Chicago Tribune


By Art Barnum
Tribune Staff Writer
March 16, 1999

Marilyn Lemak is so suicidal that jail, not a hospital psychiatric ward, is the safest place for the Naperville mother charged with murder in the deaths of her three children, her attorney said in court Monday.

John Donahue had requested Monday's hearing to ask that Lemak be moved from the jail, but he said he changed his mind based on exams by a forensic psychiatrist.

"She is highly suicidal, and we feel comfortable in the situation she is in now. A jail guard is face to face with her 24 hours a day, only 5 feet away," Donahue told DuPage Circuit Judge George Bakalis.

The hearing likely was the first of many that will deal with Lemak's mental condition before and after the March 4 slayings of her three children: Nicholas, 7, Emily, 6, and Thomas, 3.

Lemak, 41, sat through the proceedings in a wheelchair, her head down and her lips moving, though she said nothing. At times, her breathing appeared labored.

Court personnel had expected her to walk into court but found her too wobbly to stand on her own.

For the first time, Donahue invoked the possibility of an insanity defense for Lemak, although he did so only to point out that he does not yet know if it will be used in this case.

Lemak's husband, David Lemak, an emergency-room physician, was not in court Monday.

Donahue also revealed Monday that Marilyn Lemak may have undergone "neurological testing" at Hinsdale Hospital within the past five years, and he was given permission from the judge to get records of any tests.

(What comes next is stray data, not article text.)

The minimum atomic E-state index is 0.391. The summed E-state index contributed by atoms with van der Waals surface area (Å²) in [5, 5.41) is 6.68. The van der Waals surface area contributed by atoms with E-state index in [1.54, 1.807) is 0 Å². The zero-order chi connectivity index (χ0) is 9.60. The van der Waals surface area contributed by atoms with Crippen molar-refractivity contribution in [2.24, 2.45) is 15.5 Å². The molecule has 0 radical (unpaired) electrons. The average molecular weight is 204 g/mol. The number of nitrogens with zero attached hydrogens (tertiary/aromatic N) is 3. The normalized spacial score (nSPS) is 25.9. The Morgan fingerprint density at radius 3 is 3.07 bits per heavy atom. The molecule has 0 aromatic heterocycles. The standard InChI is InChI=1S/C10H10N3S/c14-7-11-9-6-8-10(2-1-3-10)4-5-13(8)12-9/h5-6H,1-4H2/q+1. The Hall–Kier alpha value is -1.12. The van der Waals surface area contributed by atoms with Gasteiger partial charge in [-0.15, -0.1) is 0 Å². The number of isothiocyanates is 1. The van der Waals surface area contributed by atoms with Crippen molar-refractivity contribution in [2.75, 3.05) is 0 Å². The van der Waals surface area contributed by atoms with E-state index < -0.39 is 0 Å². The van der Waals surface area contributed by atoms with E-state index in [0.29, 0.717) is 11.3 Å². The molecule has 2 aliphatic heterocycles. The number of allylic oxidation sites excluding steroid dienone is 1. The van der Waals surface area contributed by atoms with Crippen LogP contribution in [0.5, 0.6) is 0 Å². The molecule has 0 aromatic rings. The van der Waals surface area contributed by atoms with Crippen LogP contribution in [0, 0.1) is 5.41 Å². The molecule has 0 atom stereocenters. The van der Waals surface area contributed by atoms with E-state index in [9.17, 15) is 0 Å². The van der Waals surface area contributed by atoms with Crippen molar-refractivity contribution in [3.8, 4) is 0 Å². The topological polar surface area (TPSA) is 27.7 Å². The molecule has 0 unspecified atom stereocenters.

After the hearing, the attorney said information about the tests was sketchy, but he said he learned of the procedures from the woman's family.

During and after the hearing, Donahue portrayed Lemak as withdrawn and barely cogent.

"I don't know if she understands me," he said. "I say something and she nods. Her speech is very limited."

Donahue also opened the door to the possibility that Lemak's depression is only part of her mental troubles.

"It's possible there were some pre-existing conditions, areas that may come to light that have nothing to do with depression," he said. "There are other avenues to be explored."

Most of Monday's hearing was spent determining which medical records could be used to explore Lemak's mental state and who would be permitted to examine her in jail.

To date, Dr. Lyle Rossiter, a forensic psychiatrist hired by Lemak's defense lawyer, has been the only mental-health expert to visit her in jail.

Donahue said it was on Rossiter's advice that he decided not to ask that Lemak be transferred to a psychiatric ward.

The first mention of a possible insanity defense came when DuPage State's Atty. Joseph Birkett asked that mental-health experts hired by prosecutors be allowed to examine Lemak.

Those examinations would presumably be necessary only to rebut or confirm defense claims that Lemak was insane.

Donahue said it was too early for that, however.

"We are in a preliminary investigation," Donahue said. "We haven't any solid information yet about a possible insanity defense."

After the hearing, Donahue said he remains unaware of any event that might have triggered the killings.

Police sources have said that Lemak was troubled by her pending divorce. The sources have said that Lemak told detectives she killed the children and tried to kill herself in part because her husband had started dating again and she feared that might have implications for the children's future.

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